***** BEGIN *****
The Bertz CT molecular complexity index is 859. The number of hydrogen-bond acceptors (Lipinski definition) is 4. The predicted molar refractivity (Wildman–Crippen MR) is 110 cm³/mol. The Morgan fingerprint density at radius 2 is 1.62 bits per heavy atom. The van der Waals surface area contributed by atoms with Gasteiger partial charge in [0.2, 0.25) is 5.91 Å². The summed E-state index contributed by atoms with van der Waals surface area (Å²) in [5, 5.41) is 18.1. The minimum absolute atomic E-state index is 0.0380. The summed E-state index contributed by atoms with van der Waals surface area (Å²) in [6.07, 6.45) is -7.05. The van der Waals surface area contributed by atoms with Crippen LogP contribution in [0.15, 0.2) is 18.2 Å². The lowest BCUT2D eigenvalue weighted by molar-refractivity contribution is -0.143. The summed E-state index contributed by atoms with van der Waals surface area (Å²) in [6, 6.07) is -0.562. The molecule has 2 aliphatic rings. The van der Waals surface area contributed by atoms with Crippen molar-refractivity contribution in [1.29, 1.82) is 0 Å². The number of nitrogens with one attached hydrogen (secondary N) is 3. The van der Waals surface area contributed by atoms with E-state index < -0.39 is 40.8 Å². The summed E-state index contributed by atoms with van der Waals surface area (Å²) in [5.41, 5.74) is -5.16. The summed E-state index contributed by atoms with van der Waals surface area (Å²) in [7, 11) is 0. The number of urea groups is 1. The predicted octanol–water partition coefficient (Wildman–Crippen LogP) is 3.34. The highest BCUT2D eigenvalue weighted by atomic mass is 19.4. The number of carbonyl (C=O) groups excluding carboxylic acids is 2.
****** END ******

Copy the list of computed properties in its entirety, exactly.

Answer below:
The Bertz CT molecular complexity index is 859. The number of hydrogen-bond acceptors (Lipinski definition) is 4. The predicted molar refractivity (Wildman–Crippen MR) is 110 cm³/mol. The Morgan fingerprint density at radius 2 is 1.62 bits per heavy atom. The van der Waals surface area contributed by atoms with Gasteiger partial charge in [0.2, 0.25) is 5.91 Å². The summed E-state index contributed by atoms with van der Waals surface area (Å²) in [5, 5.41) is 18.1. The minimum absolute atomic E-state index is 0.0380. The summed E-state index contributed by atoms with van der Waals surface area (Å²) in [6.07, 6.45) is -7.05. The van der Waals surface area contributed by atoms with Crippen LogP contribution in [0.15, 0.2) is 18.2 Å². The lowest BCUT2D eigenvalue weighted by molar-refractivity contribution is -0.143. The summed E-state index contributed by atoms with van der Waals surface area (Å²) in [6, 6.07) is -0.562. The molecule has 2 aliphatic rings. The van der Waals surface area contributed by atoms with Crippen molar-refractivity contribution in [1.29, 1.82) is 0 Å². The number of nitrogens with one attached hydrogen (secondary N) is 3. The van der Waals surface area contributed by atoms with E-state index < -0.39 is 40.8 Å². The summed E-state index contributed by atoms with van der Waals surface area (Å²) in [5.41, 5.74) is -5.16. The summed E-state index contributed by atoms with van der Waals surface area (Å²) in [7, 11) is 0. The number of urea groups is 1. The predicted octanol–water partition coefficient (Wildman–Crippen LogP) is 3.34. The highest BCUT2D eigenvalue weighted by atomic mass is 19.4. The number of carbonyl (C=O) groups excluding carboxylic acids is 2.